ways

and works of God."

Der

M. ERNEST HAVET's article on Renan's “ Vie DR. ESTERLY of Gottingen gives us de Jésus,” reprinted from the Revue des Deux Gottesdienst der Englischen und der Deutschen Mondes with a preface, is just published at Paris Kirche,” an attempt to bring about uniformity under the title, * Jésus dans l'Histoire, Examen of worship in the Protestant Churches of both de la · Vie de Jésus' de M. Renan,” and has countries. called forth, from the pen of the Bishop of Nimes, “Un Panegyriste de M. Renan : Lettre Pastor A GERMAN pamphlet, entitled

“ Greece, ale contre un Article de la Revue des Deux Turkey, and the East,” by Arial, supposed to Mondes par Ernest Havet.”

be a high Austrian personage, is causing a certain sensation in Germany.

M. CHARLES EXPILLY, author of " Le Brésil “The Dark Houses of London ” is the title tel qui’il est,” has in the press, to appear on the of a forthcoming volume by G. Rasch, the author 3d of October, “ Les Femmes et les Moeurs de of “ Garibaldi, the Sword of Italy." It is to be Brésil." & pendant to the “ Dark Houses of Berlin," and will contain sketches Bedlam, Newgate, Mill BEN JONSON's works are being translated into bank, the Tower-prisons, etc.

French by E. Lafond.

1

THE SHEEP AND THE GOAT.

Not all the streets that London builds

Can hide the sky and sun, Shut out the winds from o'er the fields Or hide the scent the hay-swath yields,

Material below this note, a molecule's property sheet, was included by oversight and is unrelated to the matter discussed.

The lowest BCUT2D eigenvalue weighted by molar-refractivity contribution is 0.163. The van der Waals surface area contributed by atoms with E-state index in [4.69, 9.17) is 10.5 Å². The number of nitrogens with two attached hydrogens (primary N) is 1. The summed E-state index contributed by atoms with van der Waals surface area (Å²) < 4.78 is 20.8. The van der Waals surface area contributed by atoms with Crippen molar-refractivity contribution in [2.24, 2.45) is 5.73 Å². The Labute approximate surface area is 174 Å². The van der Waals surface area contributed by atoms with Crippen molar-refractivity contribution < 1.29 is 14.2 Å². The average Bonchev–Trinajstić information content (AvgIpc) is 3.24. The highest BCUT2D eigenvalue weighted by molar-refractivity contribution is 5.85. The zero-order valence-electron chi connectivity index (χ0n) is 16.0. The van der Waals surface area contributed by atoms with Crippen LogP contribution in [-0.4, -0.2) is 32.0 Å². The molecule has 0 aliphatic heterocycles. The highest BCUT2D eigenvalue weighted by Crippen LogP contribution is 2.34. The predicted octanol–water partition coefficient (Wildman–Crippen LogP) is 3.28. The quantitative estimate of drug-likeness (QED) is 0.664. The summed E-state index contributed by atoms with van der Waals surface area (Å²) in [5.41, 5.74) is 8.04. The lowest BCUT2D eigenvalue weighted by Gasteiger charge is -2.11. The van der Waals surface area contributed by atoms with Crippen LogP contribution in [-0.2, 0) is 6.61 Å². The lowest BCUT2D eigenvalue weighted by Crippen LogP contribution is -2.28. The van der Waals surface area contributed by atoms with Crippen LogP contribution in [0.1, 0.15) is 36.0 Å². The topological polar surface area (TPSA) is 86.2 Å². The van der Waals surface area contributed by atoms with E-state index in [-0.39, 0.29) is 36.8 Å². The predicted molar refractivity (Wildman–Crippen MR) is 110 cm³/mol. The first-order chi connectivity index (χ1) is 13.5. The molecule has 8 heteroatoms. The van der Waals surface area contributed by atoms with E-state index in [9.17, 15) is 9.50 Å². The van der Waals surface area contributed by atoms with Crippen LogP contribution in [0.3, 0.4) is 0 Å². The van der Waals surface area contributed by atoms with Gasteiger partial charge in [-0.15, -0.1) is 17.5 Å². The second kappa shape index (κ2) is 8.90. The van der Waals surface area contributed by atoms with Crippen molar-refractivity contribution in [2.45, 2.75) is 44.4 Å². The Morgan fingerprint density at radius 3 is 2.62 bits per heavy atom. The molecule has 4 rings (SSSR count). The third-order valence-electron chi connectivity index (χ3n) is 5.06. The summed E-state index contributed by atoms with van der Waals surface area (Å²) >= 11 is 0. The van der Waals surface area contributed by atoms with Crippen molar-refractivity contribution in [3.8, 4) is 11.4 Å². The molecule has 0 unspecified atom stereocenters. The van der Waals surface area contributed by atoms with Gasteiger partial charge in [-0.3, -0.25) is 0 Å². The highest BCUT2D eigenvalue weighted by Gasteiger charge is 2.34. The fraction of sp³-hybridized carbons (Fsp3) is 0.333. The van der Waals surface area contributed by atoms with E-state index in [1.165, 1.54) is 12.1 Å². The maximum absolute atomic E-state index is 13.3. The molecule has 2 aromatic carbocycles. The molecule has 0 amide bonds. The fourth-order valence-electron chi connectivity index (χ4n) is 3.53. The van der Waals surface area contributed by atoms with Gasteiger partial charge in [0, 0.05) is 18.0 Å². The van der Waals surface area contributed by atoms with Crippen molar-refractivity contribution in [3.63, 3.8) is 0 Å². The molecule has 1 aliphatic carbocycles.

All night, when work is done.

And here and there an open spot

Lies bare to light and dark ; Where grass receives the wanderer hot, Where trees are growing, houses not ;

One is the Regent's Park.

Soft creatures, with ungentle guides,

God's sheep from hill and plain, Are gathered here in living tides, Lie panting on their woolly sides,

Or crop the grass amain.

And from the lane and court and den,

In ragged skirts and coats, Come hither tiny sons of men, Wild things, untaught of book or pen,

The little human goats.

One hot aud cloudless summer day,

A poor o'er-driven sheep Had come a long and dusty way : Throbbing with thirst the creature lay

A panting, helpless heap.

But help is nearer than we know

For ills of every name : Ragged enough to scare the crow, But with a heart that pitied woe,

A quick-eyed urchin came.

His heart to him the medicine told :

He took his little cap,
His only cup for water cold :
He knew a little it would hold-

It had no holes, good hap!

And to the fountain fast he went,